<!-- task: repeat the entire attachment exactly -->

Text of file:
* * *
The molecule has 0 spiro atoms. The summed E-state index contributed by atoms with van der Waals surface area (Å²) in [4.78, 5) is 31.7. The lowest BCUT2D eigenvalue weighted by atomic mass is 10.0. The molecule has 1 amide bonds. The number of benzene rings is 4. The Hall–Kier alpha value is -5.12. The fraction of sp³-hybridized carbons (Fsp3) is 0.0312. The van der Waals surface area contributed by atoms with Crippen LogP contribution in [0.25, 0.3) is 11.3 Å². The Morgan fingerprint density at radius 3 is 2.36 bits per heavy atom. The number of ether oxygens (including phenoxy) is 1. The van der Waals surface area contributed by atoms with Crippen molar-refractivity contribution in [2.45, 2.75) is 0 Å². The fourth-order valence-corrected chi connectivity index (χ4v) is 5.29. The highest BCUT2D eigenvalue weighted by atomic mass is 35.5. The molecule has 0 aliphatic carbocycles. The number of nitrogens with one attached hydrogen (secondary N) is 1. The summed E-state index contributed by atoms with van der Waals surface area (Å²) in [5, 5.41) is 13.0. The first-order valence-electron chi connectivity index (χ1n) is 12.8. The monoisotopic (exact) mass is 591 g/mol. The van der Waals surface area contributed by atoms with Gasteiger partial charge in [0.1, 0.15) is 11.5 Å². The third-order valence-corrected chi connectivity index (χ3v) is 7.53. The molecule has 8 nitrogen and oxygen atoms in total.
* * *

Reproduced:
The molecule has 0 spiro atoms. The summed E-state index contributed by atoms with van der Waals surface area (Å²) in [4.78, 5) is 31.7. The lowest BCUT2D eigenvalue weighted by atomic mass is 10.0. The molecule has 1 amide bonds. The number of benzene rings is 4. The Hall–Kier alpha value is -5.12. The fraction of sp³-hybridized carbons (Fsp3) is 0.0312. The van der Waals surface area contributed by atoms with Crippen LogP contribution in [0.25, 0.3) is 11.3 Å². The Morgan fingerprint density at radius 3 is 2.36 bits per heavy atom. The number of ether oxygens (including phenoxy) is 1. The van der Waals surface area contributed by atoms with Crippen molar-refractivity contribution in [2.45, 2.75) is 0 Å². The fourth-order valence-corrected chi connectivity index (χ4v) is 5.29. The highest BCUT2D eigenvalue weighted by atomic mass is 35.5. The molecule has 0 aliphatic carbocycles. The number of nitrogens with one attached hydrogen (secondary N) is 1. The summed E-state index contributed by atoms with van der Waals surface area (Å²) in [5, 5.41) is 13.0. The first-order valence-electron chi connectivity index (χ1n) is 12.8. The monoisotopic (exact) mass is 591 g/mol. The van der Waals surface area contributed by atoms with Gasteiger partial charge in [0.1, 0.15) is 11.5 Å². The third-order valence-corrected chi connectivity index (χ3v) is 7.53. The molecule has 8 nitrogen and oxygen atoms in total.